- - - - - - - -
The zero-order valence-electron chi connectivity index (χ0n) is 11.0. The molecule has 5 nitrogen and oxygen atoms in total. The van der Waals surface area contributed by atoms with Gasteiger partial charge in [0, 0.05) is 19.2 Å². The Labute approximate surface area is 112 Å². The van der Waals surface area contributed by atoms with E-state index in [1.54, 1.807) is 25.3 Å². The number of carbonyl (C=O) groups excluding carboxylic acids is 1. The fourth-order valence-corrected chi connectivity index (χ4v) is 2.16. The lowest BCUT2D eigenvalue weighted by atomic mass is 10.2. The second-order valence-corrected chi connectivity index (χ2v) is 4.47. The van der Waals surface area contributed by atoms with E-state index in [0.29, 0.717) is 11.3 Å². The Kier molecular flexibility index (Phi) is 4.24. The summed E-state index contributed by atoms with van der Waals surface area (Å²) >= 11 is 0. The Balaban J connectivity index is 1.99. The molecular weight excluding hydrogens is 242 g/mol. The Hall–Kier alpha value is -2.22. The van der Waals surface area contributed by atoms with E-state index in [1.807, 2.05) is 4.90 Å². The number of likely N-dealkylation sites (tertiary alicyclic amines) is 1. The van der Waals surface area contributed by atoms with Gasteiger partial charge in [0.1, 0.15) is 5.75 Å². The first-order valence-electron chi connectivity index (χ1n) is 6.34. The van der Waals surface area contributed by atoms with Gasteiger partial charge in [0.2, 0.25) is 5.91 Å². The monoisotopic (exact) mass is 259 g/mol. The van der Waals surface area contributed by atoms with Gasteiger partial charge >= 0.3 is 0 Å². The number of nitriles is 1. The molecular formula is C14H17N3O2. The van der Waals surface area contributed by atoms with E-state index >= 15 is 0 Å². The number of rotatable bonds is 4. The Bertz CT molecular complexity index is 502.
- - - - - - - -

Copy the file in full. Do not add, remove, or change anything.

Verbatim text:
The zero-order valence-electron chi connectivity index (χ0n) is 11.0. The molecule has 5 nitrogen and oxygen atoms in total. The van der Waals surface area contributed by atoms with Gasteiger partial charge in [0, 0.05) is 19.2 Å². The Labute approximate surface area is 112 Å². The van der Waals surface area contributed by atoms with E-state index in [1.54, 1.807) is 25.3 Å². The number of carbonyl (C=O) groups excluding carboxylic acids is 1. The fourth-order valence-corrected chi connectivity index (χ4v) is 2.16. The lowest BCUT2D eigenvalue weighted by atomic mass is 10.2. The second-order valence-corrected chi connectivity index (χ2v) is 4.47. The van der Waals surface area contributed by atoms with E-state index in [0.29, 0.717) is 11.3 Å². The Kier molecular flexibility index (Phi) is 4.24. The summed E-state index contributed by atoms with van der Waals surface area (Å²) >= 11 is 0. The Balaban J connectivity index is 1.99. The molecular weight excluding hydrogens is 242 g/mol. The Hall–Kier alpha value is -2.22. The van der Waals surface area contributed by atoms with E-state index in [1.807, 2.05) is 4.90 Å². The number of likely N-dealkylation sites (tertiary alicyclic amines) is 1. The van der Waals surface area contributed by atoms with Gasteiger partial charge in [0.1, 0.15) is 5.75 Å². The first-order valence-electron chi connectivity index (χ1n) is 6.34. The van der Waals surface area contributed by atoms with Gasteiger partial charge in [0.2, 0.25) is 5.91 Å². The monoisotopic (exact) mass is 259 g/mol. The van der Waals surface area contributed by atoms with Gasteiger partial charge >= 0.3 is 0 Å². The number of nitriles is 1. The molecular formula is C14H17N3O2. The van der Waals surface area contributed by atoms with E-state index >= 15 is 0 Å². The number of rotatable bonds is 4. The Bertz CT molecular complexity index is 502.